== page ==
• by Clinoti (696723) * on Monday June 14, 2004 @09:41AM (#9419816)
    Can anyone provide a link or source to the kind of filters google has working on gmail?
  • I'll help (Score:5, Funny)

    by L. VeGas (580015) on Monday June 14, 2004 @09:41AM (#9419818) Homepage Journal
    Let's all send him an email and ask him how it's working out.
  • News... (Score:5, Funny)

    by somethinghollow (530478) on Monday June 14, 2004 @09:41AM (#9419821) Homepage Journal
    "Here is also an article talking about Aaron's efforts from webpronews.com""

    Since we are talking about spam and obtaining more spam, I don't know if I should read the site the article is on as "web pro news dot com" or "web pron ews dot com"...

    I guess I'll figure it out sometime.
  • Not that impressive (Score:5, Informative)

    by chrisgeleven (514645) on Monday June 14, 2004 @09:42AM (#9419829) Homepage
    Seems like Gmail only filters approx. 50% of spam. That is not very impressive, since the top anti-spam software and e-mail clients (such as Outlook 2003 and Mozilla Thunderbird) can easily reach 95% accuracy in spam filtering.

    I am starting to second guess whether I should transfer everything to my Gmail account.
    • by Apiakun (589521) <tikora AT gmail DOT com> on Monday June 14, 2004 @09:44AM (#9419851)
      Don't forget that this is google's first foray into mail software, and it is still in beta. I have so far gotten very little spam in my gmail inbox.
    • by XO (250276) <blade.eric@gmPOL ... om minus painter> on Monday June 14, 2004 @09:47AM (#9419879) Homepage Journal
      Sure, but those will also mark virtually every legitimate email as spam, as WELL. Yeah, you can have 95% accuracy... but then you have to go through your hundreds of messages marked spam just to find your real email!

      (example, after two weeks of using spam-assassin, it decided that every e-mail sent to me was spam.. i no longer received anything in my Inbox, everything was transferred to the Spambox. It took me another two weeks tweaking spam-assassin's kill rate down to about a 50% accuracy, and now i actually receive all my emails.)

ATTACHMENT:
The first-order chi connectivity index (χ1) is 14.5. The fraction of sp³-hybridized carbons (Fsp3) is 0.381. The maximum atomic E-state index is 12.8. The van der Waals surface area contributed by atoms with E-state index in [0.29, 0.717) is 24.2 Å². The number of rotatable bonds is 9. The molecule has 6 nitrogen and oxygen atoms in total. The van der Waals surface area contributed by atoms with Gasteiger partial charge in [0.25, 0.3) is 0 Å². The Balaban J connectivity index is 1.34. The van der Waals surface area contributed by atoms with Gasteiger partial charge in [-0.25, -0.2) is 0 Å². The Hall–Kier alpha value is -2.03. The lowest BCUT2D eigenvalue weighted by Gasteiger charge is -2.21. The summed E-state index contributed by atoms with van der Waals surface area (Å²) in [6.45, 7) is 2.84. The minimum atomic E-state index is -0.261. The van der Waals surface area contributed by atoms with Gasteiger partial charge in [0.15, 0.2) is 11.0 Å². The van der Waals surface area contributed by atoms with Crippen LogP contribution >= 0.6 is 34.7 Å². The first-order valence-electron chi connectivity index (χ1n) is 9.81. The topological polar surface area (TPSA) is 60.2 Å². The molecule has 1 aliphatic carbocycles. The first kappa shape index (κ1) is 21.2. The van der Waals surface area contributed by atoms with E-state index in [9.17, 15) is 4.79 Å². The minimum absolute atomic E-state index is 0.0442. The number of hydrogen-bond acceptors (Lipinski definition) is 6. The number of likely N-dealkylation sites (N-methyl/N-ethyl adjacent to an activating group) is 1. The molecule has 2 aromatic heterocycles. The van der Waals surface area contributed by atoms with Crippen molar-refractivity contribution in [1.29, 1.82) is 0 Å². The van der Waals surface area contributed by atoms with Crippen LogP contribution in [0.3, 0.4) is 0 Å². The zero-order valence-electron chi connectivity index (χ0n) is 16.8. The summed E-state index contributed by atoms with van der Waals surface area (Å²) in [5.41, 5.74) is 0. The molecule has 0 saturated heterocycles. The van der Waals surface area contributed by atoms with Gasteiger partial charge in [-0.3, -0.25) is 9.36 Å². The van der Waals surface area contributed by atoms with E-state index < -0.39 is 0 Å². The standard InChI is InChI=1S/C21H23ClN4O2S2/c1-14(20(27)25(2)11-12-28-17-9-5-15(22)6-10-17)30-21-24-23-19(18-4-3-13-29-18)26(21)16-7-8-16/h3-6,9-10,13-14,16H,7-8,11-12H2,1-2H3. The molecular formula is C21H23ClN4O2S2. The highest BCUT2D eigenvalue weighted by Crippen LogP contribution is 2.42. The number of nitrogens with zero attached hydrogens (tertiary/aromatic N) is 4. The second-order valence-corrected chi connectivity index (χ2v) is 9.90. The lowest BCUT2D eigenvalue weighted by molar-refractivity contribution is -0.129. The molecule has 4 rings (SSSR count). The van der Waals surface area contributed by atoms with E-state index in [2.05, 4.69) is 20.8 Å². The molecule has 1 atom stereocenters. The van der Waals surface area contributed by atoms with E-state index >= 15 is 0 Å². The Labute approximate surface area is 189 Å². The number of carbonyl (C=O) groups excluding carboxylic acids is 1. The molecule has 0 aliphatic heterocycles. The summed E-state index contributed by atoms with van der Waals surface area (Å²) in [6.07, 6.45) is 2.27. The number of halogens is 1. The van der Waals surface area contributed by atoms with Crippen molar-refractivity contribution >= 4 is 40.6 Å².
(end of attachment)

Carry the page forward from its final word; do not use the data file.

• I'm using a mail service that has SpamAssasin (mailsnare.net). I configured my account so that SpamAssasin mark messages, but I did not create any filters to delete them of move them to a Spam folder.

        Lately, I've received legitimate e-mail from someone else with a Yahoo Mail account. Spam Assassin mark them as Spam.

        However, my mail client, Mozilla Firebird, does not mark them as Spam... So it stay in my Inbox (even if it contain the Spam Assasin Header and modified title).

        Actually, the Firebird Spam filt
      • Sure, but those will also mark virtually every legitimate email as spam, as WELL. Yeah, you can have 95% accuracy... but then you have to go through your hundreds of messages marked spam just to find your real email!

        Rubbish - I've used thunderbird for many months now, with an account that gets quite a bit of spam. I have yet to see thunderbird make a wrong guess at whats spam and whats not. If anything, thunderbird is more likely to go the other way - allowing spam through - than deleting real email.
    • There are other multiplataform solutions (i.e. popfile, that can easily be "plugged" in both, but there are a lot more available choices) that have over 99% accuracy, but active training one of the biggest components of their success (every time a message is misclassified, correct their choice). I hope gmail will have far better spam detection ratio when out of beta and well managed by the user.
  • by Anonymous Coward
    If I understand what he was talking about on his site, what he cansiders as spam partialy legitimate mailing lists and are not realy spam even if he did not personally sign up for them. IE (Me signing him up for the gay porn of the month club.) He may not want it but, I signed him up.

  • to be able to reserve a name without numbers attached to it.... Damn it's going to be a race :(
  • by Zugot (17501) *
    Mozilla Thunderbird or Spamassassin will filter at least as well or even better. Is this just a test to see how quickly we can fill up gmail's disk?
  • by magefile (776388) on Monday June 14, 2004 @09:45AM (#9419861)